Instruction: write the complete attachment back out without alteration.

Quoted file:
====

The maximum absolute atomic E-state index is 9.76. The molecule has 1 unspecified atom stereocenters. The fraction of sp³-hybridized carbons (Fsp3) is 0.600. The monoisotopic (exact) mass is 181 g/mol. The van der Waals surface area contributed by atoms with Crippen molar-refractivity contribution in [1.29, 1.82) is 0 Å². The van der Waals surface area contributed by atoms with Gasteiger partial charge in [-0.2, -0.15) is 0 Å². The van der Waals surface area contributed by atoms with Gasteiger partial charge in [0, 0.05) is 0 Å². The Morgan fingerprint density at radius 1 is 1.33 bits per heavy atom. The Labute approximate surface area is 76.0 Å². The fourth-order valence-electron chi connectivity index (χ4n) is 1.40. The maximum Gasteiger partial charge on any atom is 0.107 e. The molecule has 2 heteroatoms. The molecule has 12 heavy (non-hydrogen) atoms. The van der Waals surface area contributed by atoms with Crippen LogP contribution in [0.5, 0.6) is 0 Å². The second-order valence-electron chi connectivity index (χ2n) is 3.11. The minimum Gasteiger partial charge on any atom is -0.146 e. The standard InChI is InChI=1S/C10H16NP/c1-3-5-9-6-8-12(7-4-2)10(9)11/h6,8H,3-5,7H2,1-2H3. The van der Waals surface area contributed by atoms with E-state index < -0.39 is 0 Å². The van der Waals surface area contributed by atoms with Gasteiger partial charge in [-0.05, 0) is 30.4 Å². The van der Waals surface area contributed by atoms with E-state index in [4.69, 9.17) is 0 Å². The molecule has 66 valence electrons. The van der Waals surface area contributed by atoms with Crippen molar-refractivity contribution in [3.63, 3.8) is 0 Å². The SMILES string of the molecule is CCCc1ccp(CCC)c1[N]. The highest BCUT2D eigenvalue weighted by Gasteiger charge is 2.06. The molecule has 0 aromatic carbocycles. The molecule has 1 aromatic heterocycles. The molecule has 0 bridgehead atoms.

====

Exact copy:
The maximum absolute atomic E-state index is 9.76. The molecule has 1 unspecified atom stereocenters. The fraction of sp³-hybridized carbons (Fsp3) is 0.600. The monoisotopic (exact) mass is 181 g/mol. The van der Waals surface area contributed by atoms with Crippen molar-refractivity contribution in [1.29, 1.82) is 0 Å². The van der Waals surface area contributed by atoms with Gasteiger partial charge in [-0.2, -0.15) is 0 Å². The van der Waals surface area contributed by atoms with Gasteiger partial charge in [0, 0.05) is 0 Å². The Morgan fingerprint density at radius 1 is 1.33 bits per heavy atom. The Labute approximate surface area is 76.0 Å². The fourth-order valence-electron chi connectivity index (χ4n) is 1.40. The maximum Gasteiger partial charge on any atom is 0.107 e. The molecule has 2 heteroatoms. The molecule has 12 heavy (non-hydrogen) atoms. The van der Waals surface area contributed by atoms with Crippen LogP contribution in [0.5, 0.6) is 0 Å². The second-order valence-electron chi connectivity index (χ2n) is 3.11. The minimum Gasteiger partial charge on any atom is -0.146 e. The standard InChI is InChI=1S/C10H16NP/c1-3-5-9-6-8-12(7-4-2)10(9)11/h6,8H,3-5,7H2,1-2H3. The van der Waals surface area contributed by atoms with E-state index < -0.39 is 0 Å². The van der Waals surface area contributed by atoms with Gasteiger partial charge in [-0.05, 0) is 30.4 Å². The van der Waals surface area contributed by atoms with E-state index in [4.69, 9.17) is 0 Å². The molecule has 66 valence electrons. The van der Waals surface area contributed by atoms with Crippen molar-refractivity contribution in [3.63, 3.8) is 0 Å². The SMILES string of the molecule is CCCc1ccp(CCC)c1[N]. The highest BCUT2D eigenvalue weighted by Gasteiger charge is 2.06. The molecule has 0 aromatic carbocycles. The molecule has 1 aromatic heterocycles. The molecule has 0 bridgehead atoms.